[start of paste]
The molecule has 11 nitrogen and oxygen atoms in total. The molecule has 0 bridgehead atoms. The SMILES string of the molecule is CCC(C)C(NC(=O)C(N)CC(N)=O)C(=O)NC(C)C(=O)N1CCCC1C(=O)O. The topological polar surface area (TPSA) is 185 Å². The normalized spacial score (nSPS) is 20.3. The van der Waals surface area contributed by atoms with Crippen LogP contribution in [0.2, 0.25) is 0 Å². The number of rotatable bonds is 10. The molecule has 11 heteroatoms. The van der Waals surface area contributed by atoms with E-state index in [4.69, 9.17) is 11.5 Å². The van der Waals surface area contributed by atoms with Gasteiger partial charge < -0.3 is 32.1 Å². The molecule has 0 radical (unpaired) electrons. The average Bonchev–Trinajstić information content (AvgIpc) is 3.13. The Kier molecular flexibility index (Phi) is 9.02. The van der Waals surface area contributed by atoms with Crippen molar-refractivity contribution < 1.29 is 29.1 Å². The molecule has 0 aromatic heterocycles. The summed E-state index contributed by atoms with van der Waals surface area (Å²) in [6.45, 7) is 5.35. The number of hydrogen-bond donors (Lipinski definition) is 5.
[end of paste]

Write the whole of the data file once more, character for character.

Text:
The molecule has 11 nitrogen and oxygen atoms in total. The molecule has 0 bridgehead atoms. The SMILES string of the molecule is CCC(C)C(NC(=O)C(N)CC(N)=O)C(=O)NC(C)C(=O)N1CCCC1C(=O)O. The topological polar surface area (TPSA) is 185 Å². The normalized spacial score (nSPS) is 20.3. The van der Waals surface area contributed by atoms with Crippen LogP contribution in [0.2, 0.25) is 0 Å². The number of rotatable bonds is 10. The molecule has 11 heteroatoms. The van der Waals surface area contributed by atoms with E-state index in [4.69, 9.17) is 11.5 Å². The van der Waals surface area contributed by atoms with Gasteiger partial charge < -0.3 is 32.1 Å². The molecule has 0 radical (unpaired) electrons. The average Bonchev–Trinajstić information content (AvgIpc) is 3.13. The Kier molecular flexibility index (Phi) is 9.02. The van der Waals surface area contributed by atoms with Crippen molar-refractivity contribution < 1.29 is 29.1 Å². The molecule has 0 aromatic heterocycles. The summed E-state index contributed by atoms with van der Waals surface area (Å²) in [6.45, 7) is 5.35. The number of hydrogen-bond donors (Lipinski definition) is 5.